OBJECTIVE: To assess the effect of an intensive glucose management protocol in a heterogeneous population of critically ill adult patients. PATIENTS AND METHODS: This study consisted of 800 consecutive patients admitted after institution of the protocol (treatment group, between February 1, 2003, and January 10, 2004) and 800 patients admitted immediately preceding institution of the protocol (baseline group, between February 23, 2002, and January 31, 2003). The setting was a 14-bed medical-surgical intensive care unit (ICU) in a university-affiliated community teaching hospital. The protocol involved intensive monitoring and treatment to maintain plasma glucose values lower than 140 mg/dL. Continuous intravenous insulin was used if glucose values exceeded 200 mg/dL on 2 successive occasions. RESULTS: The 2 groups of patients were well matched, with similar age, sex, race, prevalence of diabetes mellitus, Acute Physiology and Chronic Health Evaluation II scores, and distribution of diagnoses. After institution of the protocol, the mean glucose value decreased from 152.3 to 130.7 mg/dL (P&amp;lt;.001), marked by a 56.3% reduction in the percentage of glucose values of 200 mg/dL or higher, without a significant change in hypoglycemia. The development of new renal insufficiency decreased 75% (P=-.03), and the number of patients undergoing transfusion of packed red blood cells decreased 18.7% (P=.04). Hospital mortality decreased 29.3% (P=.002), and length of stay in the ICU decreased 10.8% (P=.01). CONCLUSION: The protocol resulted in significantly improved glycemic control and was associated with decreased mortality, organ dysfunction, and length of stay in the ICU in a heterogeneous population of critically ill adult patients. These results support the adoption of this low-cost intervention as a standard of care for critically ill patients.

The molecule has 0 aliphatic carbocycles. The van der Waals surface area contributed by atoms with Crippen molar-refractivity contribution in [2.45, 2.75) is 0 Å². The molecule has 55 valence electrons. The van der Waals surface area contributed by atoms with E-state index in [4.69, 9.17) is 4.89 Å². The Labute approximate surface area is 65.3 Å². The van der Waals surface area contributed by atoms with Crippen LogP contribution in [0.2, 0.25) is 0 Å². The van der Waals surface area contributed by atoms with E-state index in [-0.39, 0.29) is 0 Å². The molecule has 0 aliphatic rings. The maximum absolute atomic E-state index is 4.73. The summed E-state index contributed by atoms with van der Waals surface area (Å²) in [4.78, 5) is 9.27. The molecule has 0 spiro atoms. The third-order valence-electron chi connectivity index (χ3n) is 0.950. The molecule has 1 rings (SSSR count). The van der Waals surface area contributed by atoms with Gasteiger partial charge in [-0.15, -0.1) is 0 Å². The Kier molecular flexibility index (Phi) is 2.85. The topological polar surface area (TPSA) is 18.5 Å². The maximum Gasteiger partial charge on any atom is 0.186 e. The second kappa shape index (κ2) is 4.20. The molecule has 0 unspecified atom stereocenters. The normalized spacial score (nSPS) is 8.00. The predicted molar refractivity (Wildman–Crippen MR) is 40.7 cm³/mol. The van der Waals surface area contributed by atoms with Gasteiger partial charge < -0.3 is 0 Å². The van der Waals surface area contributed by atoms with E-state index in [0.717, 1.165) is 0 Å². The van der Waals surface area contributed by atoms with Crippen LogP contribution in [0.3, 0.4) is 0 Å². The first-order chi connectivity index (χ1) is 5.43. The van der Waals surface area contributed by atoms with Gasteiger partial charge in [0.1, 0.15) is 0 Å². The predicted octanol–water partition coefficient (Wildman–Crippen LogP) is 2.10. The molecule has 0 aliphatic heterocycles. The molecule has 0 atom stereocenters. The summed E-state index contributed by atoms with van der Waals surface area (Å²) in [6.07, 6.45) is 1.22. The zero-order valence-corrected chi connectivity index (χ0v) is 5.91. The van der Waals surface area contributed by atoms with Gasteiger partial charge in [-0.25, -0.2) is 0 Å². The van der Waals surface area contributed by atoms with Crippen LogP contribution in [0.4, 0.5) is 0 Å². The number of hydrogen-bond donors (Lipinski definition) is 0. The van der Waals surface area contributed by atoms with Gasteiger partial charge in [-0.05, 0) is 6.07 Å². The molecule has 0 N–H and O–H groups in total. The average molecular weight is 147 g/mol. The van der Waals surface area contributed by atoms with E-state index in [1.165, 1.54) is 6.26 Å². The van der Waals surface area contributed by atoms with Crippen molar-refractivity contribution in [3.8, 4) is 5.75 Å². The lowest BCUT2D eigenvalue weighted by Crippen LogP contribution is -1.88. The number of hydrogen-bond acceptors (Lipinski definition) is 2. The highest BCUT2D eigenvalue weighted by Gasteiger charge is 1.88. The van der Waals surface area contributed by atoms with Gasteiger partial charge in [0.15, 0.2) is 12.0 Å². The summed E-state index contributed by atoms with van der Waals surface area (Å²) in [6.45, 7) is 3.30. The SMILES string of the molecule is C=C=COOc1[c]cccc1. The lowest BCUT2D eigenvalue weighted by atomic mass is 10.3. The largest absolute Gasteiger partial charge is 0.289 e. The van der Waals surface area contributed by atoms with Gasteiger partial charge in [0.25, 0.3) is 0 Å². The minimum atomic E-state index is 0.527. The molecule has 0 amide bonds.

• FROM GARBER REF 12 IN END NOTE